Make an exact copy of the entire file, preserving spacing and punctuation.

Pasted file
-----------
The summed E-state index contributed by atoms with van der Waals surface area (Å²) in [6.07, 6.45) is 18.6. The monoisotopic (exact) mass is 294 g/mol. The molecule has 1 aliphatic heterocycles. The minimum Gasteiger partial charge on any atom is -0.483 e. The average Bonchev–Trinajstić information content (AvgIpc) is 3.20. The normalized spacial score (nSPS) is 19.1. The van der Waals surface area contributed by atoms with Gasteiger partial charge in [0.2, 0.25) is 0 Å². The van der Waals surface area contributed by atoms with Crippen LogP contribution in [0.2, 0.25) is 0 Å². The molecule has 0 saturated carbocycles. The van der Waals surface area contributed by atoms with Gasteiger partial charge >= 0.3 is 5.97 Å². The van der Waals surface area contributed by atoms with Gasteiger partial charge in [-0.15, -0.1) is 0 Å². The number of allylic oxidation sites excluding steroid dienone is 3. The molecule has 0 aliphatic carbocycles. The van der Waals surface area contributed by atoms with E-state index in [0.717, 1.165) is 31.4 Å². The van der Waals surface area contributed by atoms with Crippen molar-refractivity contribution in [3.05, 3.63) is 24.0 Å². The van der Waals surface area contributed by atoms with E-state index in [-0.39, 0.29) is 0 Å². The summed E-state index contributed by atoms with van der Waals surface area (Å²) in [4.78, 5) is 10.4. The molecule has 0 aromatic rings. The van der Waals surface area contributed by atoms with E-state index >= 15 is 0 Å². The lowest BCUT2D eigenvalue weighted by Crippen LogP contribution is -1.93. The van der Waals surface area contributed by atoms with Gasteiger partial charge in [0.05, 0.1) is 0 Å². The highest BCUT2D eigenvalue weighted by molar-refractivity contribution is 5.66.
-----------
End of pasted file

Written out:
The summed E-state index contributed by atoms with van der Waals surface area (Å²) in [6.07, 6.45) is 18.6. The monoisotopic (exact) mass is 294 g/mol. The molecule has 1 aliphatic heterocycles. The minimum Gasteiger partial charge on any atom is -0.483 e. The average Bonchev–Trinajstić information content (AvgIpc) is 3.20. The normalized spacial score (nSPS) is 19.1. The van der Waals surface area contributed by atoms with Gasteiger partial charge in [0.2, 0.25) is 0 Å². The van der Waals surface area contributed by atoms with Crippen LogP contribution in [0.2, 0.25) is 0 Å². The molecule has 0 saturated carbocycles. The van der Waals surface area contributed by atoms with Gasteiger partial charge >= 0.3 is 5.97 Å². The van der Waals surface area contributed by atoms with Gasteiger partial charge in [-0.15, -0.1) is 0 Å². The number of allylic oxidation sites excluding steroid dienone is 3. The molecule has 0 aliphatic carbocycles. The van der Waals surface area contributed by atoms with E-state index in [0.717, 1.165) is 31.4 Å². The van der Waals surface area contributed by atoms with Crippen molar-refractivity contribution in [3.05, 3.63) is 24.0 Å². The van der Waals surface area contributed by atoms with E-state index in [-0.39, 0.29) is 0 Å². The summed E-state index contributed by atoms with van der Waals surface area (Å²) in [4.78, 5) is 10.4. The molecule has 0 aromatic rings. The van der Waals surface area contributed by atoms with E-state index >= 15 is 0 Å². The lowest BCUT2D eigenvalue weighted by Crippen LogP contribution is -1.93. The van der Waals surface area contributed by atoms with Gasteiger partial charge in [0.05, 0.1) is 0 Å². The highest BCUT2D eigenvalue weighted by molar-refractivity contribution is 5.66.